Friday, 30 November 2012

Roman beauty of Bangalore

An apple a day keeps the doctor away has been  a very popular saying. However, buying apples in Bangalore is expensive as they cost upwards of Rs. 120 per kilogram.
Bangaloreans are a fortunate lot as they can taste apples from Himachal Pradesh, China, Washington an even Australia and New Zealand. Unfortunately, these apples do not come cheap as they have to be imported into the city.
This is an ironical situation as Bangalore in the early years of the 20th century was known for its apples. Yes, apples grew here and they were plenty.
Apart from Whitefield and surrounding areas, many old time bungalows in Bangalore, particularly in Cantonment had apple trees.
Horticulturists and old-timers recall that a vary particular variety of apple was grown in Cox Town called Rome Beauty. These were sturdy varieties of apples but they fell prey to the growing urbanization of Bangalore and the changing climatic condition. These trees almost disappeared from the City’s landscape in the 1960s.
Now, you can see this apple only in Lalbagh. The officials of the Horticulture Department, which looks after Lalbagh and Cubbon Park, have planted ten apple trees of Rome Beauty near the Fern Garden in Lalbagh.
These trees require a cold climate to grow. They grow very well if the temperature is less than 13 degree Celsius. They need hundreds of hours of chill to mature.
Well, coming back to apples: Bangalore had several well-known orchards where apples were a prized tree. Most  of these apple gardens vanished around 1925.
The credit for making Bangalore an apple growing centre goes to the British. While the Cantonment catered to the military and civil needs of the British, many Anglo-Indians and British constructed houses in Whitefield where they planted several trees and plants native to England.
Since apples play a major part in an Englishman’s daily routine, the British wanted to introduce apples in Bangalore. James Cameroon, the Curator of Lalbagh, took the first tentative steps in 1887 to introduce apples.
Cameroon imported 17 varieties of apples to Bangalore from England and had them tested in Lalbagh. Out of the 17 varieties, only the Rome Beauty was found to be resilient and adaptive to Bangalore.
Cameroon then decided to introduce Rome Beauty to Bangalore. He ensured that a large number of seeds of this variety of apples were procured from England. These seed were then distributed to farmers and owners of estates in Bangalore and Whitefield.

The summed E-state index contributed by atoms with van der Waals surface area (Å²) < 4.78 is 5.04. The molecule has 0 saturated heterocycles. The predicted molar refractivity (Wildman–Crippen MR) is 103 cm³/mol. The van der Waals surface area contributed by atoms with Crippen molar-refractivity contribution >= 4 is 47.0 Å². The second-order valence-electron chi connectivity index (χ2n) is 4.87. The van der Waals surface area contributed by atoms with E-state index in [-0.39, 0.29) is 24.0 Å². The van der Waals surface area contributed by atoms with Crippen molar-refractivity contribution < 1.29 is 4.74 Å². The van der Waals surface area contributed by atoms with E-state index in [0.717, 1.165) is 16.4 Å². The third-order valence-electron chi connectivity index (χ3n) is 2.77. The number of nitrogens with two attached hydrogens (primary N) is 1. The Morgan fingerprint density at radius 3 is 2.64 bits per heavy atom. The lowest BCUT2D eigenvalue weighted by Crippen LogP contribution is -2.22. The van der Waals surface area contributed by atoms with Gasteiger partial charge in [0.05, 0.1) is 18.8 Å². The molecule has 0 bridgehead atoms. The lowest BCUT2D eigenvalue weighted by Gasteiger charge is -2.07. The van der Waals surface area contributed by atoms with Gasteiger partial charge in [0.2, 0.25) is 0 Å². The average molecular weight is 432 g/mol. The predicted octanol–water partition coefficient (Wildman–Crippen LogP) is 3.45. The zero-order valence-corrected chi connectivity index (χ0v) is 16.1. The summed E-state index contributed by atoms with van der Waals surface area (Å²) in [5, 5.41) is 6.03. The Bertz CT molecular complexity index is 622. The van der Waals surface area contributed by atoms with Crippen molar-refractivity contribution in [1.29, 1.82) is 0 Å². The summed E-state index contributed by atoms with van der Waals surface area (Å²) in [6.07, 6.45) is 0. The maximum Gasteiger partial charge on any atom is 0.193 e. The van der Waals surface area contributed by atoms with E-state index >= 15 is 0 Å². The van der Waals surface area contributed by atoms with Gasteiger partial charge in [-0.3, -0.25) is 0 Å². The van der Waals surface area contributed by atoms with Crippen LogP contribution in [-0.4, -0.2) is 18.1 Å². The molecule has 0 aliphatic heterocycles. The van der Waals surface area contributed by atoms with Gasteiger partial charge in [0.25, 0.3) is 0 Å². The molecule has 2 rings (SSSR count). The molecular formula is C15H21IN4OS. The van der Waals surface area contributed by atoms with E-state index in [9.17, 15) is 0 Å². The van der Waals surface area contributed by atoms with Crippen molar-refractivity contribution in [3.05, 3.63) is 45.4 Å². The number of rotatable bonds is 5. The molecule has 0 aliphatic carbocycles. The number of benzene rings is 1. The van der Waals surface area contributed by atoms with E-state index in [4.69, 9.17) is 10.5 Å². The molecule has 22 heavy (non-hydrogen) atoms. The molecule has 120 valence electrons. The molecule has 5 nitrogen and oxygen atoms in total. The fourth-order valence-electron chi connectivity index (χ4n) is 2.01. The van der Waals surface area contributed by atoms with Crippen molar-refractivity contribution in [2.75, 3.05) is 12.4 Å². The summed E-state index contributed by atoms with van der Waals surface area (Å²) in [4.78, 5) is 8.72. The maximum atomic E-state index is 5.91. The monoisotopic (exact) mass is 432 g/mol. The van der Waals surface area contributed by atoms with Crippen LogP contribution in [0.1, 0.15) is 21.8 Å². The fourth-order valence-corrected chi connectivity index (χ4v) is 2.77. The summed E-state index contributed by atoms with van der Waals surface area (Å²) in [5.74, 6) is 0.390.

Cameroon was keen to ensure that Bangalore became a major apple growing centre and, therefore, distributed the apple seeds free of cost.
Local farmers and British plantation owners took to apple growing in a big way and by the turn of  the century (1900) and the early years of the 20th century, more than 1,000 acres of  land were exclusively growing apples.
The apple orchards came up around Palace Grounds called Upper and Lower Palace Orchards, Vasanthnagar, Whitefield and the soggy area between Konankunte and Kanakapura Road.
Initially, the apples were being grown for the Europeans who lives in and around Bangalore, Slowly, Indians too began to like the local variety of apple as against the apples imported from Jammu Kashmir and Himachal Pradesh.
The popularity of Bangalore apples grew as they were locally available and much cheaper.        
In those days, the apples had many takers because the ones from Jammu & Kashmir and Himachal Pradesh would take several days to reach the south.
The apple orchards met a slow death for several reasons. The chill of Bangalore that attracted the British to Bangalore slowly began to disappear. Other varieties of crops made their entry into Bangalore displacing apples. Growing urbanization of the city and its hunger for land meant disappearance of orchards. The water bodies too vanished, depriving apples of a vital component. By the time India became Independent, the apples had practically vanished.
Today, apples are not grown in Bangalore. The only ones growing are in Lalbagh and at Hesarghatta.  

1 comment:

  1. Hi Samyuktha
    This is Ayesha from Bangalore Mirror. Need to get in touch with you asap for a story on Bangalore Apples. Please email your contact number to